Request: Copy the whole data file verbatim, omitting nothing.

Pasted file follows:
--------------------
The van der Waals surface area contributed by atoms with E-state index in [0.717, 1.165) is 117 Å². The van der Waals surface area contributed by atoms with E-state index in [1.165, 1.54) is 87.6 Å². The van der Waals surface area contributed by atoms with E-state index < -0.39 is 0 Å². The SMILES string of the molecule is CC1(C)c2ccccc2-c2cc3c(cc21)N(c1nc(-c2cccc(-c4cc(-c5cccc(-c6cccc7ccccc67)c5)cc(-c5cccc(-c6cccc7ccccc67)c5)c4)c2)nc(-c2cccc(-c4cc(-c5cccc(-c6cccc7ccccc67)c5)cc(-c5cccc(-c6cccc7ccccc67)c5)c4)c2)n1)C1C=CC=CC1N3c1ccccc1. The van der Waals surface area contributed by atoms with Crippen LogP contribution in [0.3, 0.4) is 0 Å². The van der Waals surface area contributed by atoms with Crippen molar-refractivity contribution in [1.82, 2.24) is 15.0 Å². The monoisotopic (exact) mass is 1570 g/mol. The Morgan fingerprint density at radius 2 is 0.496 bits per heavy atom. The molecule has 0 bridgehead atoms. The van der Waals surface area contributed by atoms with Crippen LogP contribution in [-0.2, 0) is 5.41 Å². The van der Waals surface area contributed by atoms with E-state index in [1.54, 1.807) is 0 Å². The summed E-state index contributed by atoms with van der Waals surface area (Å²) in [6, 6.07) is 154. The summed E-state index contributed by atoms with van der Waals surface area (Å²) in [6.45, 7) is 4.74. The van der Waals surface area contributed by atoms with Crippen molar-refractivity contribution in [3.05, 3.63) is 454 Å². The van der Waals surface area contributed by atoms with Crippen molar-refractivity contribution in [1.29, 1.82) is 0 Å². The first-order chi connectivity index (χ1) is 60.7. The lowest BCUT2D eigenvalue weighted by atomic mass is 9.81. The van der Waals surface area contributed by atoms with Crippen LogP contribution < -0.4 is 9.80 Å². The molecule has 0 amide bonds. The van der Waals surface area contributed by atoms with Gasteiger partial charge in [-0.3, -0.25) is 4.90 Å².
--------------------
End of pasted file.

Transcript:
The van der Waals surface area contributed by atoms with E-state index in [0.717, 1.165) is 117 Å². The van der Waals surface area contributed by atoms with E-state index in [1.165, 1.54) is 87.6 Å². The van der Waals surface area contributed by atoms with E-state index < -0.39 is 0 Å². The SMILES string of the molecule is CC1(C)c2ccccc2-c2cc3c(cc21)N(c1nc(-c2cccc(-c4cc(-c5cccc(-c6cccc7ccccc67)c5)cc(-c5cccc(-c6cccc7ccccc67)c5)c4)c2)nc(-c2cccc(-c4cc(-c5cccc(-c6cccc7ccccc67)c5)cc(-c5cccc(-c6cccc7ccccc67)c5)c4)c2)n1)C1C=CC=CC1N3c1ccccc1. The van der Waals surface area contributed by atoms with Crippen LogP contribution in [0.3, 0.4) is 0 Å². The van der Waals surface area contributed by atoms with Crippen molar-refractivity contribution in [1.82, 2.24) is 15.0 Å². The monoisotopic (exact) mass is 1570 g/mol. The Morgan fingerprint density at radius 2 is 0.496 bits per heavy atom. The molecule has 0 bridgehead atoms. The van der Waals surface area contributed by atoms with Crippen LogP contribution in [-0.2, 0) is 5.41 Å². The van der Waals surface area contributed by atoms with E-state index in [1.54, 1.807) is 0 Å². The summed E-state index contributed by atoms with van der Waals surface area (Å²) in [6, 6.07) is 154. The summed E-state index contributed by atoms with van der Waals surface area (Å²) in [6.45, 7) is 4.74. The van der Waals surface area contributed by atoms with Crippen molar-refractivity contribution in [3.05, 3.63) is 454 Å². The van der Waals surface area contributed by atoms with Crippen molar-refractivity contribution in [1.29, 1.82) is 0 Å². The first-order chi connectivity index (χ1) is 60.7. The lowest BCUT2D eigenvalue weighted by atomic mass is 9.81. The van der Waals surface area contributed by atoms with Crippen LogP contribution < -0.4 is 9.80 Å². The molecule has 0 amide bonds. The van der Waals surface area contributed by atoms with Gasteiger partial charge in [-0.3, -0.25) is 4.90 Å².